This is a highly unstable system, and in practical terms it's probably impossible to control it well enough to exactly reproduce the experiment.

None of which has anything to do with the uncertainty principle.

share|cite|improve this answer
I think the uncertainty principle does set a theoretical bound on how much control is "absolute" control, at least for any experiment set within the realm of known physics. So the trajectory is different each time even in a thought experiment with as close to perfect control as the laws of physics allow. – Neil Slater Apr 4 '14 at 9:43
I think this is more of a thought experiment; if you could put everything back where it started would it play out the same way. Rather than the practicalities of replaying the experiment – Richard Tingle Apr 4 '14 at 11:26
@NeilSlater: Uncertainty is a valid issue, and could affect such things as exactly how much surface adhesion there is between the leaf and whatever releases it, but I'm not sure that would be a large enough effect to be visible in this particular experiment. Not impossible, though – keshlam Apr 4 '14 at 15:36
@RichardTingle: OK, if we assume the reset is COMPLETE down to the subatomic level... – keshlam Apr 4 '14 at 15:37

In the case of a leaf's trajectory, yes, it'd be same in both cases if the environment is exactly the same. And you can generalize this to any macroscopic event.

As for the formation of Earth simulating the universe since its beginning, it's complex because it's not a macroscopic event. In the quantum world, everything is probability driven. In a heap of radioactive atoms, all atoms are equally similar and equally unstable. Yet some atoms bleed out their instability at one point, and some after billions of years. See, I haven't even used the uncertainty principle here.

So, given the initial conditions of the universe, the formation of Earth is one of countless possibilities.

share|cite|improve this answer
Yet, some atoms bleed out its unstability at one point and some after billions of years. And you're sure this has nothing to do with initial conditions? This could simply be deeper chaos theory, and variables that we don't understand where they came from, but that doesn't really imply that it's not determined. – Cruncher Apr 3 '14 at 20:25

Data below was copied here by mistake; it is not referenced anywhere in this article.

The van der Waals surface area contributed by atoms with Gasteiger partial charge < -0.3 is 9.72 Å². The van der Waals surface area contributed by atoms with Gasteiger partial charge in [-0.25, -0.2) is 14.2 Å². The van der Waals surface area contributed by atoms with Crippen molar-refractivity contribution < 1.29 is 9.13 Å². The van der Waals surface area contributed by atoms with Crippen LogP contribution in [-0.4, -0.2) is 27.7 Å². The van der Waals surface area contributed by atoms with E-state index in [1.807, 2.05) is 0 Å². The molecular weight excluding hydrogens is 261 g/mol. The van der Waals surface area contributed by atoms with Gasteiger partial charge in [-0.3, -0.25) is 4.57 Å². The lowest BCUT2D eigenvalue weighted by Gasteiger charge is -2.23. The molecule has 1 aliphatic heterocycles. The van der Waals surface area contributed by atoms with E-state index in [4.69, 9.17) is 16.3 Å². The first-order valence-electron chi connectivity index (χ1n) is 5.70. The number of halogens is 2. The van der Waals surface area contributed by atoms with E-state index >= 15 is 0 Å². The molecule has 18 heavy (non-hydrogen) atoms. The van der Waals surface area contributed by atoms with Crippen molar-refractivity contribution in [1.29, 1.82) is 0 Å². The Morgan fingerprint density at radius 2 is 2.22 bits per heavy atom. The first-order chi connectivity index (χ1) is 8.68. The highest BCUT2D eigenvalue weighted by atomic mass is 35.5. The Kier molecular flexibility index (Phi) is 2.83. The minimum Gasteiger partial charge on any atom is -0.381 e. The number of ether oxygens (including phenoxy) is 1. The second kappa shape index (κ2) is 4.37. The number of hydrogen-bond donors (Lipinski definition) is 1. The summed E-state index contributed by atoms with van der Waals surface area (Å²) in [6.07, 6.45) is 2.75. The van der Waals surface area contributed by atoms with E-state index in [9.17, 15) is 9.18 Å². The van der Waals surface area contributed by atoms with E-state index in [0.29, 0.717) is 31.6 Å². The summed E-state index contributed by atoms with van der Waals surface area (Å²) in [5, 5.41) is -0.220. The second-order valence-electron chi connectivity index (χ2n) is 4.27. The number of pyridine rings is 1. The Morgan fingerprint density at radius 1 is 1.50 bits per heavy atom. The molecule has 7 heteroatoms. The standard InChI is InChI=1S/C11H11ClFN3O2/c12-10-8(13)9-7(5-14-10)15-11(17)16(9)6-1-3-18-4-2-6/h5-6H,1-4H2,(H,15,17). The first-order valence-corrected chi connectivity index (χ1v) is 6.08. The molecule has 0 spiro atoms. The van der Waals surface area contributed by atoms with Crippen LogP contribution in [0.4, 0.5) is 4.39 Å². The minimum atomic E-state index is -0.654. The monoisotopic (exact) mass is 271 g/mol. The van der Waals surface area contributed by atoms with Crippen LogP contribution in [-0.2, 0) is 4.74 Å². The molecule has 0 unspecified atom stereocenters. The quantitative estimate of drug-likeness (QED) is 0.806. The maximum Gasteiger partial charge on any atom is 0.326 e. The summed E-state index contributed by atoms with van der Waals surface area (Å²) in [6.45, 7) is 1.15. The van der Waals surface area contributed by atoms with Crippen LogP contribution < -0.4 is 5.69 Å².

@Cruncher Providing the nature of this QnA site, my answer is based on facts we have at our disposal. With fictional things, the question would be unanswerable. – Evil Angel Apr 3 '14 at 20:32
Saying it's a fact without evidence to the contrary, is like saying it's a fact that there's no god because we have no evidence for it. – Cruncher Apr 4 '14 at 12:54
@Cruncher In the dimension of physics, those are facts. And, you are free to kill all physics laws based on that logic... in another dimension. – Evil Angel Apr 4 '14 at 16:45

Different trajectory each time due to probabilistic nature inherent in quantum mechanics and the uncertainty principle. The uncertainty principle is not "removable", it is not a constraint based on practical limitations in an experiment, but inherent to quantum mechanics calculations.

There was an interesting thought experiment, given absolute control over a much simpler system (multiple collisions between 12 billiard balls), it is not theoretically possible to determine the trajectory of the final object: D J Raymond - How Determinate is the "Billiard Ball Universe"?

How different the trajectory ends up will depend on how important this microscopic randomness becomes. I would expect the equations of motion for a floating leaf to have some non-linear elements, such that tiny amounts of difference in speed or position will lead to essentially chaotic motion.

However, that may be constrained within a narrow bound. I cannot really guess whether the chaotic parts of the motion would be one part in a million or completely overshadow the regular predictable motion of the leaf (that you might get from a classical fluid dynamics solution to the equations of motion and fluid flow around the falling object).

Some leaf shapes and airflow may in fact be relatively stable and not show much difference (trivially, with very low air density, the trajectory will be a straight drop). But I suspect that the iconic image of a leaf spinning and rocking as it slowly falls is a highly chaotic system, and it will then be vulnerable to effects of the uncertainty principle, assuming your imagined "perfect" experiment set up is done within the bounds of known physics.

share|cite|improve this answer

From my understanding of your questions, you are confusing the "scientific method" and the "uncertainty principle. The scientific method says that "given the same starting conditions, within a controlled environment, etc., the "results" should be the same (ei. repeatable within some degree of accuracy). The uncertainty principle "deals" with an entirely different thing. It tells us that either one of the measurements of a particle's position and momentum can be accurately determined, but not both at the same time.

share|cite|improve this answer

Your Answer


By posting your answer, you agree to the privacy policy and terms of service.

Not the answer you're looking for? Browse other questions tagged or ask your own question.